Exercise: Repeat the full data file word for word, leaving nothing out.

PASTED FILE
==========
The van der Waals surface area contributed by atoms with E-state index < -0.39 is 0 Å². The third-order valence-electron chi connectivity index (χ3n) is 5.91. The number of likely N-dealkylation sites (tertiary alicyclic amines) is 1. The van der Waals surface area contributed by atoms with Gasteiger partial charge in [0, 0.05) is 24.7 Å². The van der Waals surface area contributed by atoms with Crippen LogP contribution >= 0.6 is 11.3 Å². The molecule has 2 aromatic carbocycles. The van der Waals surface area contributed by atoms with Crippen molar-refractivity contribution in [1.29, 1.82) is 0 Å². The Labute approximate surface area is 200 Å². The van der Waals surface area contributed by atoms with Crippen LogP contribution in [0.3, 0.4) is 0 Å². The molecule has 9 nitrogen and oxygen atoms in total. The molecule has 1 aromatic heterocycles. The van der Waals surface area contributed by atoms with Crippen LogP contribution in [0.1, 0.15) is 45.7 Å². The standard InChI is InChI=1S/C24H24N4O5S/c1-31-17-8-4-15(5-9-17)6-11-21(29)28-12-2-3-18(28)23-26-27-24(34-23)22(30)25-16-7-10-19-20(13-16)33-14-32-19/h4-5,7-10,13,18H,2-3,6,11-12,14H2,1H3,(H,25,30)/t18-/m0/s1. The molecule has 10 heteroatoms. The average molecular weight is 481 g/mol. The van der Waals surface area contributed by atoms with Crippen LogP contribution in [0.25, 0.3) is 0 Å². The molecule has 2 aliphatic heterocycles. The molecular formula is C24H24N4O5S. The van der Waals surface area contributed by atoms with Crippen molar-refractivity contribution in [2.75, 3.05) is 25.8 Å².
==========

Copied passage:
The van der Waals surface area contributed by atoms with E-state index < -0.39 is 0 Å². The third-order valence-electron chi connectivity index (χ3n) is 5.91. The number of likely N-dealkylation sites (tertiary alicyclic amines) is 1. The van der Waals surface area contributed by atoms with Gasteiger partial charge in [0, 0.05) is 24.7 Å². The van der Waals surface area contributed by atoms with Crippen LogP contribution >= 0.6 is 11.3 Å². The molecule has 2 aromatic carbocycles. The van der Waals surface area contributed by atoms with Crippen molar-refractivity contribution in [1.29, 1.82) is 0 Å². The Labute approximate surface area is 200 Å². The van der Waals surface area contributed by atoms with Crippen LogP contribution in [0.3, 0.4) is 0 Å². The molecule has 9 nitrogen and oxygen atoms in total. The molecule has 1 aromatic heterocycles. The van der Waals surface area contributed by atoms with Crippen LogP contribution in [0.1, 0.15) is 45.7 Å². The standard InChI is InChI=1S/C24H24N4O5S/c1-31-17-8-4-15(5-9-17)6-11-21(29)28-12-2-3-18(28)23-26-27-24(34-23)22(30)25-16-7-10-19-20(13-16)33-14-32-19/h4-5,7-10,13,18H,2-3,6,11-12,14H2,1H3,(H,25,30)/t18-/m0/s1. The molecule has 10 heteroatoms. The average molecular weight is 481 g/mol. The van der Waals surface area contributed by atoms with Crippen LogP contribution in [0.25, 0.3) is 0 Å². The molecule has 2 aliphatic heterocycles. The molecular formula is C24H24N4O5S. The van der Waals surface area contributed by atoms with Crippen molar-refractivity contribution in [2.75, 3.05) is 25.8 Å².